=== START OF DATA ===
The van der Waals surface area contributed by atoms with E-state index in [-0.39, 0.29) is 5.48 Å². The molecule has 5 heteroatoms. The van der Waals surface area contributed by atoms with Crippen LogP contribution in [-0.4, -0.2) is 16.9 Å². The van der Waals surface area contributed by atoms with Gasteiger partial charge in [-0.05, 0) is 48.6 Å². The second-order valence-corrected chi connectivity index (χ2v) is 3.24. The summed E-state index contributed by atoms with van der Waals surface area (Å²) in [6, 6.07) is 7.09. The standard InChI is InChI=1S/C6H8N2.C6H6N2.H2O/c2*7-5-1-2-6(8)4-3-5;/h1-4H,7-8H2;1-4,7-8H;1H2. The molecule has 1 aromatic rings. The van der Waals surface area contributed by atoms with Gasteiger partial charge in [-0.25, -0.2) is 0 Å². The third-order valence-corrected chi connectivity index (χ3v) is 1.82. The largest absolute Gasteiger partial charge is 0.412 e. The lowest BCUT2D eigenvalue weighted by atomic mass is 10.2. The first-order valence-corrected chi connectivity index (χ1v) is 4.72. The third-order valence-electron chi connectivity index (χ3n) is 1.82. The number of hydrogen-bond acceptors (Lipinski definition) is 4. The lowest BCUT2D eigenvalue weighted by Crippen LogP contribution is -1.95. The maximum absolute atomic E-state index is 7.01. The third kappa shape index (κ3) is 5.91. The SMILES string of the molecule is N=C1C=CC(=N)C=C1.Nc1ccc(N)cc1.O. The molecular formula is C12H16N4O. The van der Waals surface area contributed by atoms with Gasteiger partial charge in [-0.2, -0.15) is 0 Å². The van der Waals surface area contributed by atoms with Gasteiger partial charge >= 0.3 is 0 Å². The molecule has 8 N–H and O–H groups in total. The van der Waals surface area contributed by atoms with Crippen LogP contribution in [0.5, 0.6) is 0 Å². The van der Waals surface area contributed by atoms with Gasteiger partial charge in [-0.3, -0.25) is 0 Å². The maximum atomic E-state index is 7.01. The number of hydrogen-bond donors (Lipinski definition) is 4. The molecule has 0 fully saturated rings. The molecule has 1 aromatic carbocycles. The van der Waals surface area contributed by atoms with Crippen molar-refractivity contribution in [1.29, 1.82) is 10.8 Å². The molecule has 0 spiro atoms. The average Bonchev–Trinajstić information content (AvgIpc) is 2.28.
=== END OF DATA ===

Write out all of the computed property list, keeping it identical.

The van der Waals surface area contributed by atoms with E-state index in [-0.39, 0.29) is 5.48 Å². The molecule has 5 heteroatoms. The van der Waals surface area contributed by atoms with Crippen LogP contribution in [-0.4, -0.2) is 16.9 Å². The van der Waals surface area contributed by atoms with Gasteiger partial charge in [-0.05, 0) is 48.6 Å². The second-order valence-corrected chi connectivity index (χ2v) is 3.24. The summed E-state index contributed by atoms with van der Waals surface area (Å²) in [6, 6.07) is 7.09. The standard InChI is InChI=1S/C6H8N2.C6H6N2.H2O/c2*7-5-1-2-6(8)4-3-5;/h1-4H,7-8H2;1-4,7-8H;1H2. The molecule has 1 aromatic rings. The van der Waals surface area contributed by atoms with Gasteiger partial charge in [-0.25, -0.2) is 0 Å². The third-order valence-corrected chi connectivity index (χ3v) is 1.82. The largest absolute Gasteiger partial charge is 0.412 e. The lowest BCUT2D eigenvalue weighted by atomic mass is 10.2. The first-order valence-corrected chi connectivity index (χ1v) is 4.72. The third-order valence-electron chi connectivity index (χ3n) is 1.82. The number of hydrogen-bond acceptors (Lipinski definition) is 4. The lowest BCUT2D eigenvalue weighted by Crippen LogP contribution is -1.95. The maximum absolute atomic E-state index is 7.01. The third kappa shape index (κ3) is 5.91. The SMILES string of the molecule is N=C1C=CC(=N)C=C1.Nc1ccc(N)cc1.O. The molecular formula is C12H16N4O. The van der Waals surface area contributed by atoms with Gasteiger partial charge in [-0.2, -0.15) is 0 Å². The van der Waals surface area contributed by atoms with Gasteiger partial charge >= 0.3 is 0 Å². The molecule has 8 N–H and O–H groups in total. The van der Waals surface area contributed by atoms with Crippen LogP contribution in [0.5, 0.6) is 0 Å². The van der Waals surface area contributed by atoms with Gasteiger partial charge in [-0.3, -0.25) is 0 Å². The maximum atomic E-state index is 7.01. The number of hydrogen-bond donors (Lipinski definition) is 4. The molecule has 0 fully saturated rings. The molecule has 1 aromatic carbocycles. The van der Waals surface area contributed by atoms with Crippen molar-refractivity contribution in [1.29, 1.82) is 10.8 Å². The molecule has 0 spiro atoms. The average Bonchev–Trinajstić information content (AvgIpc) is 2.28.